Why: The new phrase separates the disease from the person, showing that he or she “has”—rather than “is”—a problem.
Use Instead: Person with alcohol use disorder
Why: Changing the language reduces negative associations and attitudes.
Avoid: Drunk, Drunkard
Use Instead: Person who misuses alcohol, person who engages in hazardous alcohol use, person who engages in unhealthy alcohol use
Why: The original term encourages negative attitudes and blame.
Avoid: User, Druggie
Use Instead: Person with substance use disorder, person with opioid use disorder (OUD)
Why: The new phrase reduces negative attitudes and associations.
Avoid: Substance or drug abuser
Use Instead: Patient, person struggling with substance use, person with substance use disorder, person who suffers from addiction
Why: The new term supports the fact that addiction is a treatable disease.
Avoid: Junkie, Dopehead, Doper, Pothead, Crackhead
Use Instead: Person in active use, person who uses substances
Why: The word “junkie” reduces a person to a problem and places blame on them.
Avoid: Reformed addict
Use Instead: Person who previously used drugs, person who suffered from addiction
Why: People surveyed preferred this new language to the more stigmatizing alternatives.
Avoid: Former addict
Use Instead: Person in recovery, person in long-term recovery
Why: The new language supports a positive focus and avoids stigmatizing labels like “addict.”
Use Instead: Use or misuse, use other than prescribed
Why: The term “abuse” is associated with negative connotations and punishment.
Use Instead: Drug addiction, substance use disorder, SUD, alcohol use disorder, AUD, drug use disorder, active addiction, non-medical use, problematic use, risky use, unhealthy use, harmful use
Why: “Habit” undermines the seriousness of addiction as a disease and assumes that it is something that can easily be stopped through choice.
Avoid: Medication-assisted treatment (MAT)
Use Instead: Addiction medication, medication for a substance use disorder, medication, treatment, medication for addiction treatment
Why: The new language is more aligned with the medical standard of addiction as a treatable disease.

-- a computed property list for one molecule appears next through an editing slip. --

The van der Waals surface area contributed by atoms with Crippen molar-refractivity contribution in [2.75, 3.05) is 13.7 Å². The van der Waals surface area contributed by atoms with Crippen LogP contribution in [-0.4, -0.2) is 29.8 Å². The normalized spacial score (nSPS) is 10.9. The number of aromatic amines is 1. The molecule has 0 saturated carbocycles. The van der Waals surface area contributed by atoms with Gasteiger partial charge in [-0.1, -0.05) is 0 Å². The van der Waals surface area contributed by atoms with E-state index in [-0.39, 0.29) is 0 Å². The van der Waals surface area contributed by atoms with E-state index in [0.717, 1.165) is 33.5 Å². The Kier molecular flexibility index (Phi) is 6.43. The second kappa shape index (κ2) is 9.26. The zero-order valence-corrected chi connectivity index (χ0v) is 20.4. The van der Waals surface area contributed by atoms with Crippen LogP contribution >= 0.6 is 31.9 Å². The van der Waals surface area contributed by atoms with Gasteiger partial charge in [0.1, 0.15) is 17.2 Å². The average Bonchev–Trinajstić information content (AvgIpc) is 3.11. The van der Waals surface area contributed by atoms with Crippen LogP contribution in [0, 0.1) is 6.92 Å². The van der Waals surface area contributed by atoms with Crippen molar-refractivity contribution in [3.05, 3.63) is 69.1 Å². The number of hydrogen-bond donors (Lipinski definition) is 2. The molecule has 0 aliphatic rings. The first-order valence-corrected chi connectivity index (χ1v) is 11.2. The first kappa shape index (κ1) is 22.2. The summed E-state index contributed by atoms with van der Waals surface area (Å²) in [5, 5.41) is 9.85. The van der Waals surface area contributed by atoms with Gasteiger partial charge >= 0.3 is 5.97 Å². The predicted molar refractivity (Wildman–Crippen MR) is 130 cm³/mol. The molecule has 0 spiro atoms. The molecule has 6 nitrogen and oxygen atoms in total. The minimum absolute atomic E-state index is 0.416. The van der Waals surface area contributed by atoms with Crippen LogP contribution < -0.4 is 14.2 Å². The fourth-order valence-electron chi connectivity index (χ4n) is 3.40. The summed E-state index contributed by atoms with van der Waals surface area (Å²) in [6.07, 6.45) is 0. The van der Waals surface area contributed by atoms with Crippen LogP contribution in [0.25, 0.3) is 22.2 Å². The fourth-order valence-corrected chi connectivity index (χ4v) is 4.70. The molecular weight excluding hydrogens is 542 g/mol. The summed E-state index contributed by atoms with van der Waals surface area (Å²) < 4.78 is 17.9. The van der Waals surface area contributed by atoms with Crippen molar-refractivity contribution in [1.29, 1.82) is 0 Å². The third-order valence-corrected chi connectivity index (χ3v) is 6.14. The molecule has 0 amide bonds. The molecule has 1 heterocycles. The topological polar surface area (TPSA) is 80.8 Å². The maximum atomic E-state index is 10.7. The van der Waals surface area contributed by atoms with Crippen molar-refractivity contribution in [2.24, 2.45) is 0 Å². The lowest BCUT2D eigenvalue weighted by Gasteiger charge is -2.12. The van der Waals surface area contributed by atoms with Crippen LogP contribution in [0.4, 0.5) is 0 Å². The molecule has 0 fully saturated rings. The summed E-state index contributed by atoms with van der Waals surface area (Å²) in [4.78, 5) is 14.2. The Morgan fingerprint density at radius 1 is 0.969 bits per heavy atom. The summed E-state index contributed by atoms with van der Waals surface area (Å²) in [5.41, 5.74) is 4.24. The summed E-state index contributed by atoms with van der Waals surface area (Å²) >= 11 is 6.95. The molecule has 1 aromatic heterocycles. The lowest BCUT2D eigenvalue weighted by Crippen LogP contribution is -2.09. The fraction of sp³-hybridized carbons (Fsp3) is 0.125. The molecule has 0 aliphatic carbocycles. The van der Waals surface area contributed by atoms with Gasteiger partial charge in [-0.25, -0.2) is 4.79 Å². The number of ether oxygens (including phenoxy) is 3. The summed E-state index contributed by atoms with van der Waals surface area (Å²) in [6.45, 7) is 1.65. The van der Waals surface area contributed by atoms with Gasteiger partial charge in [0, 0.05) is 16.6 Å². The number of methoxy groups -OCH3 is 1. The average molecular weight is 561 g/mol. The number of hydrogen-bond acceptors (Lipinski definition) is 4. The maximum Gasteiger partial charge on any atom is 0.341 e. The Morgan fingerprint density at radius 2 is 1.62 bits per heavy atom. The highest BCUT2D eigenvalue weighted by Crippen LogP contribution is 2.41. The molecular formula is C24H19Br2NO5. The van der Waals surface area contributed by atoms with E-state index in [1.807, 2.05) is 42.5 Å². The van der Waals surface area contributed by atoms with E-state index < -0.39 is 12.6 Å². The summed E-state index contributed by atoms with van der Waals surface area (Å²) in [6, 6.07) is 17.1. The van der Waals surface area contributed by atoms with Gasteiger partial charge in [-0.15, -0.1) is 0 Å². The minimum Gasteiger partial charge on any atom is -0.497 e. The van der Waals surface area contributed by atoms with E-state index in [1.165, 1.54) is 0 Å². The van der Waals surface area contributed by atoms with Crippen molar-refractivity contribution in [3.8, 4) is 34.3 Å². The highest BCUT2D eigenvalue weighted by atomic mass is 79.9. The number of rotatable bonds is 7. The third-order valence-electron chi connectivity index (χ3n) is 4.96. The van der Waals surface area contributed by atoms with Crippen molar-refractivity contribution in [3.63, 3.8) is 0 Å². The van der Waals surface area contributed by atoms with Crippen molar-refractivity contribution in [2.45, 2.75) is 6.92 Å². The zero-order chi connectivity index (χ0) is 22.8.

Avoid: Opioid substitution replacement therapy
Use Instead: Medication for opioid use disorder (MOUD), pharmacotherapy, opioid agonist therapy, medication for opioid addiction
Why: The old terminology supports the idea that addiction medication is merely substituting one drug for another.
Use Instead: Testing negative, negative test, in remission, in recovery, abstinent from drugs, not taking drugs, not drinking, not currently or actively using drugs, on the path toward recovery
Why: Using the word “clean” implies that a person was once “dirty.”
Use Instead: Testing positive, positive test, currently using substances, currently taking drugs
Why: Removing the word “dirty” avoids shame and supports a less judgmental understanding of addiction.
Avoid: Addicted baby, Crack baby
Use Instead: Baby exposed to substances, baby born to a mother who used drugs during pregnancy, baby with signs of withdrawal from a substance, baby with prenatal drug exposure, baby with neonatal abstinence syndrome (NAS), baby with neonatal opioid withdrawal, newborn exposed to substances
Why: Babies cannot be born addicted but, more accurately, can be born exposed to substances
Find Help for Addiction at Recovery First
Addiction is a complex disease, but it is treatable. At Recovery First, our inpatient addiction treatment facility near Miami offers different types of rehab designed to meet the individual needs of each patient.
You can also check whether we accept your specific insurance by filling out this simple and secure .
When you’re ready, we are ready to provide the support you need and deserve to recover from addiction.
*Note: As terminology evolves, we are committed to evolving with it. While our website does contain some older terminology based on how people look for and find information, we are consistently working to update our language to reflect changes in the addiction treatment landscape.